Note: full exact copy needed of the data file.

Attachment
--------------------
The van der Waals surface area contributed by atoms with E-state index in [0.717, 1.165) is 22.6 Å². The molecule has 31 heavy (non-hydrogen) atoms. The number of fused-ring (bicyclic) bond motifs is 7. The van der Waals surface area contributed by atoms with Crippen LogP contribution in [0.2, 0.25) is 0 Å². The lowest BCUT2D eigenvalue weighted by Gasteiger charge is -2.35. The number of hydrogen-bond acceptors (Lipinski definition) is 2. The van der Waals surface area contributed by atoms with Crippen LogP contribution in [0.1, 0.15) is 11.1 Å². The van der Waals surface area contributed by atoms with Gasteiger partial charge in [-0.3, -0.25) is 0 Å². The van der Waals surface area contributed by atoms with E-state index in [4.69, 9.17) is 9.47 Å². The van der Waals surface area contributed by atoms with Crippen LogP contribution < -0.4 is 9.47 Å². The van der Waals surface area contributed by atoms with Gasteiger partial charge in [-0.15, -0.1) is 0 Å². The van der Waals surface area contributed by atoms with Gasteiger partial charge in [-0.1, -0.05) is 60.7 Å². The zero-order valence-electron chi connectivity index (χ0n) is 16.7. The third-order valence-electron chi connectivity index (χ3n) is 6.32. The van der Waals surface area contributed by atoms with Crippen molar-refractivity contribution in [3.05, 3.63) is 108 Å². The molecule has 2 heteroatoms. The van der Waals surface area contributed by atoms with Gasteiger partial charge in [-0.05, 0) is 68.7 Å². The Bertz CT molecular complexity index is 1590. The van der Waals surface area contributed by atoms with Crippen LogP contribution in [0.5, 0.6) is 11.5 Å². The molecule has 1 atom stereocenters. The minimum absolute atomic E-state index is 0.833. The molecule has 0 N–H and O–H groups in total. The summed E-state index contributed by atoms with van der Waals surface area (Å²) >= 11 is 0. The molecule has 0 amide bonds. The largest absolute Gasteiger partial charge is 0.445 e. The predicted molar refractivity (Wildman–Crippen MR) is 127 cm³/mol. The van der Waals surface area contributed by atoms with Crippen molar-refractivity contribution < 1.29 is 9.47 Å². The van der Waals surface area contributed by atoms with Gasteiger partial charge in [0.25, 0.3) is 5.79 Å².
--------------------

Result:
The van der Waals surface area contributed by atoms with E-state index in [0.717, 1.165) is 22.6 Å². The molecule has 31 heavy (non-hydrogen) atoms. The number of fused-ring (bicyclic) bond motifs is 7. The van der Waals surface area contributed by atoms with Crippen LogP contribution in [0.2, 0.25) is 0 Å². The lowest BCUT2D eigenvalue weighted by Gasteiger charge is -2.35. The number of hydrogen-bond acceptors (Lipinski definition) is 2. The van der Waals surface area contributed by atoms with Crippen LogP contribution in [0.1, 0.15) is 11.1 Å². The van der Waals surface area contributed by atoms with Gasteiger partial charge in [-0.3, -0.25) is 0 Å². The van der Waals surface area contributed by atoms with E-state index in [4.69, 9.17) is 9.47 Å². The van der Waals surface area contributed by atoms with Crippen LogP contribution < -0.4 is 9.47 Å². The van der Waals surface area contributed by atoms with Gasteiger partial charge in [-0.15, -0.1) is 0 Å². The van der Waals surface area contributed by atoms with Gasteiger partial charge in [-0.1, -0.05) is 60.7 Å². The zero-order valence-electron chi connectivity index (χ0n) is 16.7. The third-order valence-electron chi connectivity index (χ3n) is 6.32. The van der Waals surface area contributed by atoms with Crippen molar-refractivity contribution in [3.05, 3.63) is 108 Å². The molecule has 2 heteroatoms. The van der Waals surface area contributed by atoms with Gasteiger partial charge in [-0.05, 0) is 68.7 Å². The Bertz CT molecular complexity index is 1590. The van der Waals surface area contributed by atoms with Crippen LogP contribution in [0.5, 0.6) is 11.5 Å². The molecule has 1 atom stereocenters. The minimum absolute atomic E-state index is 0.833. The molecule has 0 N–H and O–H groups in total. The summed E-state index contributed by atoms with van der Waals surface area (Å²) >= 11 is 0. The molecule has 0 amide bonds. The largest absolute Gasteiger partial charge is 0.445 e. The predicted molar refractivity (Wildman–Crippen MR) is 127 cm³/mol. The van der Waals surface area contributed by atoms with Crippen molar-refractivity contribution < 1.29 is 9.47 Å². The van der Waals surface area contributed by atoms with Gasteiger partial charge in [0.25, 0.3) is 5.79 Å².